Why Do We Argue?

Why do we want to silence or control each other?
We know that arguing will never achieve anything.
We may feel as if we have won,
but it doesn’t leave a good taste.

It’s a vicious cycle.

Sentient beings are social beings, but are hard-wired to survive. When we feel threatened, we usually resort to one of three primitive brain functions in order to protect ourselves: fight, flight, and freeze. Desire, aversion and ignorance. We instantly assess a conflict. Do we run? Have we the strength to fight and win? Do we play dead?

Breaking the pattern of behaviour:
If we enquire about a person’s history, then we are better able to change this vicious cycle of interactions. We start to understand where they’re coming from: we are all natural psychologists. Our instinct to react can be un-learned; the reaction is noted but not acted upon. This produces spontaneous openness, as there is nothing to defend or attack: we are enquiring and investigating.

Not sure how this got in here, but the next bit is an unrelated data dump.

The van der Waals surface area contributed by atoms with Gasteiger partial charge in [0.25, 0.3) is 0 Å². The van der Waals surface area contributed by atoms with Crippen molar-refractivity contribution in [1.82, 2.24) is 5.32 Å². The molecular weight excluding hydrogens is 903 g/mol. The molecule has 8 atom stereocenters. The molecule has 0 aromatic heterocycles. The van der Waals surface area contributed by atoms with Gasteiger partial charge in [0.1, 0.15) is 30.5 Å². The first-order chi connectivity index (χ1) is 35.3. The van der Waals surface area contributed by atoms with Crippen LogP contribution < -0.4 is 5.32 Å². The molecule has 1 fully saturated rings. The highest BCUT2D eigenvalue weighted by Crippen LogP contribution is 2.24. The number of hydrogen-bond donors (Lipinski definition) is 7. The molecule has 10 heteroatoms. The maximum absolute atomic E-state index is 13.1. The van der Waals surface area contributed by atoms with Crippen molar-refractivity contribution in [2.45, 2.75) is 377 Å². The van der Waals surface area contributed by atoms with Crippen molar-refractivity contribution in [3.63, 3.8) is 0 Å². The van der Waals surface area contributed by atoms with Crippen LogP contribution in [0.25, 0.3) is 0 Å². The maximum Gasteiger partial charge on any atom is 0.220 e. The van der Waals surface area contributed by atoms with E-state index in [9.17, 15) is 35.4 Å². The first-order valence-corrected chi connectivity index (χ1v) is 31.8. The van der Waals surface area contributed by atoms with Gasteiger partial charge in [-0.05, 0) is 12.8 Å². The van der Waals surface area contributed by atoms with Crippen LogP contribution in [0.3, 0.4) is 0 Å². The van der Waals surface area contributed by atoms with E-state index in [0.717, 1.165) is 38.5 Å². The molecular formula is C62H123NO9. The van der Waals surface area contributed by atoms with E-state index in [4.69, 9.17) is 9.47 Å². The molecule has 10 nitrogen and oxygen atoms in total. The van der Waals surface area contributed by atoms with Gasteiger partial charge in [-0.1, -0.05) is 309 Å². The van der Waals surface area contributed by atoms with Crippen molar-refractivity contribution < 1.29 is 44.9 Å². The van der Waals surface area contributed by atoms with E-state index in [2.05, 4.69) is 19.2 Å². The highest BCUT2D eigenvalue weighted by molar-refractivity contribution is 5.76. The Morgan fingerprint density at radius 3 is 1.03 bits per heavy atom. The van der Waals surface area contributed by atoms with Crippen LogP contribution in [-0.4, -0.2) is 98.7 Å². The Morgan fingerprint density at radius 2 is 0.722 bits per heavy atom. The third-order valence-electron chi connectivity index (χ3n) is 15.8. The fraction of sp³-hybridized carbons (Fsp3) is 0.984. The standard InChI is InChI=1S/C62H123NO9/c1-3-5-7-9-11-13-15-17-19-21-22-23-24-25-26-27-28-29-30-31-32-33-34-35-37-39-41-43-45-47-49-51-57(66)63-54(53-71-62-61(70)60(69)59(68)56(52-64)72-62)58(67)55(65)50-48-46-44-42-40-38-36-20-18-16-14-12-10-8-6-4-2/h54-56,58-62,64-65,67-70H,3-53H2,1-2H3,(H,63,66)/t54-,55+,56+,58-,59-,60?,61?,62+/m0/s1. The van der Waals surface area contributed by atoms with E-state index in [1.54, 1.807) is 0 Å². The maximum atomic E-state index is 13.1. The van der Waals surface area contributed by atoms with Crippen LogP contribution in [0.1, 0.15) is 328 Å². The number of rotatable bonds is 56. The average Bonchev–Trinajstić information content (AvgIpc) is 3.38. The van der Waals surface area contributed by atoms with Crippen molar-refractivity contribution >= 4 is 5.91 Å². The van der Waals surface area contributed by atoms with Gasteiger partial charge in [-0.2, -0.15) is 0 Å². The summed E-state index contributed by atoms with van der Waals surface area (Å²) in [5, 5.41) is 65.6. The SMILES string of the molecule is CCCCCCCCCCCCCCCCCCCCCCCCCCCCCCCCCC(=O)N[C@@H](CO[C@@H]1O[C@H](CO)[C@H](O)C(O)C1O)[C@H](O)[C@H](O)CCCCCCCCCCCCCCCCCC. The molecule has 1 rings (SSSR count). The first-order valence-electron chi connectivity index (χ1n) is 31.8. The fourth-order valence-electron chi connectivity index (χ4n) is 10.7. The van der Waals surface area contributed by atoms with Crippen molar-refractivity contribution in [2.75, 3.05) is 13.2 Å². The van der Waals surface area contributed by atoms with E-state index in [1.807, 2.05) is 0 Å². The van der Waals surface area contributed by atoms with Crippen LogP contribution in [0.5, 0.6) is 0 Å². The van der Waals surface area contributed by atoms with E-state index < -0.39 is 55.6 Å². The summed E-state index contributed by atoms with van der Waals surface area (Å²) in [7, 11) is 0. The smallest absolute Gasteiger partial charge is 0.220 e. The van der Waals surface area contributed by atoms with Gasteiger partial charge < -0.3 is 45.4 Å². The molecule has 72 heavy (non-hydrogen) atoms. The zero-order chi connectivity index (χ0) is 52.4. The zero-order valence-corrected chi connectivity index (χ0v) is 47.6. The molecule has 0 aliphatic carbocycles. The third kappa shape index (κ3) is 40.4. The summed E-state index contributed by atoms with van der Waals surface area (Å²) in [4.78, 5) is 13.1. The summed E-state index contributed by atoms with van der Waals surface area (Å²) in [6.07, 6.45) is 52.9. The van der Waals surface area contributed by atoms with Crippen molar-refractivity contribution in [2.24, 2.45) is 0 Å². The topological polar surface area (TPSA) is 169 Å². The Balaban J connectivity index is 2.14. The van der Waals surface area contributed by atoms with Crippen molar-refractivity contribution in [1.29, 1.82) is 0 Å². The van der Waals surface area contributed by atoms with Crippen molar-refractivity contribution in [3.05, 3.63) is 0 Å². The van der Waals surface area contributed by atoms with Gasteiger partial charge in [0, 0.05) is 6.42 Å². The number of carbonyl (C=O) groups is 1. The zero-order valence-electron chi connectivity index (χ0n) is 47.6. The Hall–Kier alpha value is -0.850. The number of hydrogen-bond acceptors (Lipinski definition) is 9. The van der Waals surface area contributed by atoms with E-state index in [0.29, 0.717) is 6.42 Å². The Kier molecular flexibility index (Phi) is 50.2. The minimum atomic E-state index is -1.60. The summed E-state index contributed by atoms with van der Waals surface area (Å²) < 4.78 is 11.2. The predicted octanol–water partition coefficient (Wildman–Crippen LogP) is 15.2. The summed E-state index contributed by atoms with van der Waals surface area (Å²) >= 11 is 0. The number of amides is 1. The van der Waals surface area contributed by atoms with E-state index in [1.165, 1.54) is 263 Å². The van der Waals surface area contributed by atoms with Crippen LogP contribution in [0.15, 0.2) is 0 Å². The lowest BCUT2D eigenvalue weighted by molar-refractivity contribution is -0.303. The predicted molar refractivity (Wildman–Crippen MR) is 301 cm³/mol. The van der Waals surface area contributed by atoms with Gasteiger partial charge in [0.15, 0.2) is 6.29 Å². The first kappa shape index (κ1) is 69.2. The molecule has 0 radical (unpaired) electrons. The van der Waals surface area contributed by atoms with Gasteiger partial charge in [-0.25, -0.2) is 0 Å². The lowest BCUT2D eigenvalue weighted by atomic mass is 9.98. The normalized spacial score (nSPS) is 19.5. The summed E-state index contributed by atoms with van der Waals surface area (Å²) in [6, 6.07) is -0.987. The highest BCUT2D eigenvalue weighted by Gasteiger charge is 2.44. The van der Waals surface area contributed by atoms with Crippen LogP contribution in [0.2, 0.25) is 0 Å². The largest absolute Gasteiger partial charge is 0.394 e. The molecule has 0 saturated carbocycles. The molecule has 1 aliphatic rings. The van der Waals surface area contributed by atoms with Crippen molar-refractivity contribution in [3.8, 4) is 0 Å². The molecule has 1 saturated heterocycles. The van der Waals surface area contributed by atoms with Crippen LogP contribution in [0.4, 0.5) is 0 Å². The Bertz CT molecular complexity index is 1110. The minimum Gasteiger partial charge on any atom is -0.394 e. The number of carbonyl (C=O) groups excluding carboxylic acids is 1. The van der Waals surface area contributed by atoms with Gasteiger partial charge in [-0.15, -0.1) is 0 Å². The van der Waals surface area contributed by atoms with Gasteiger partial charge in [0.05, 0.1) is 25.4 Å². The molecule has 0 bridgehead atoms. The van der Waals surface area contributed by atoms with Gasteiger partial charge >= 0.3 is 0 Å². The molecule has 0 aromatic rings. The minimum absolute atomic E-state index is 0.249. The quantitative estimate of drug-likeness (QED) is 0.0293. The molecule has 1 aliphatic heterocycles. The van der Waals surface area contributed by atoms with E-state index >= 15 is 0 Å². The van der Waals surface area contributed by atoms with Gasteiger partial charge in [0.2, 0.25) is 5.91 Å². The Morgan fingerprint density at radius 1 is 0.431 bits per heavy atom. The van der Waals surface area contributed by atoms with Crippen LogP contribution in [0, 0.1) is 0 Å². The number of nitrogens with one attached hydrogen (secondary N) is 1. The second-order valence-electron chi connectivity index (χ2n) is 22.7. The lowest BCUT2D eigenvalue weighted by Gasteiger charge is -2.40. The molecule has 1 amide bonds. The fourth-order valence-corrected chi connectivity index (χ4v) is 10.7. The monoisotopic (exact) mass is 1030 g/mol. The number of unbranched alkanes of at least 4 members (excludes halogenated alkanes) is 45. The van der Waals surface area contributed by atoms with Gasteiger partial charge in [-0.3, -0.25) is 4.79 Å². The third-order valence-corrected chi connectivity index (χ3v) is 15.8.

Everyone recognises an attempt at kindness, although to some, this too will be annoying! But if we can talk about that, then humour is possible. Sharing and listening not only decreases conflict but increases intimacy, leading to both feeling more satisfied with the relationship.

Behind all this fighting, flighting and playing dead are the three kayas – the wisdoms covered in dust! (search The Key is the Reptilian Brain or Beauty and the Beast 😀 )

This could be why there are so many Buddhist traditions: people just don’t see things the same way. One man’s meat is another man’s poison, and one man’s poison may be another man’s medicine.

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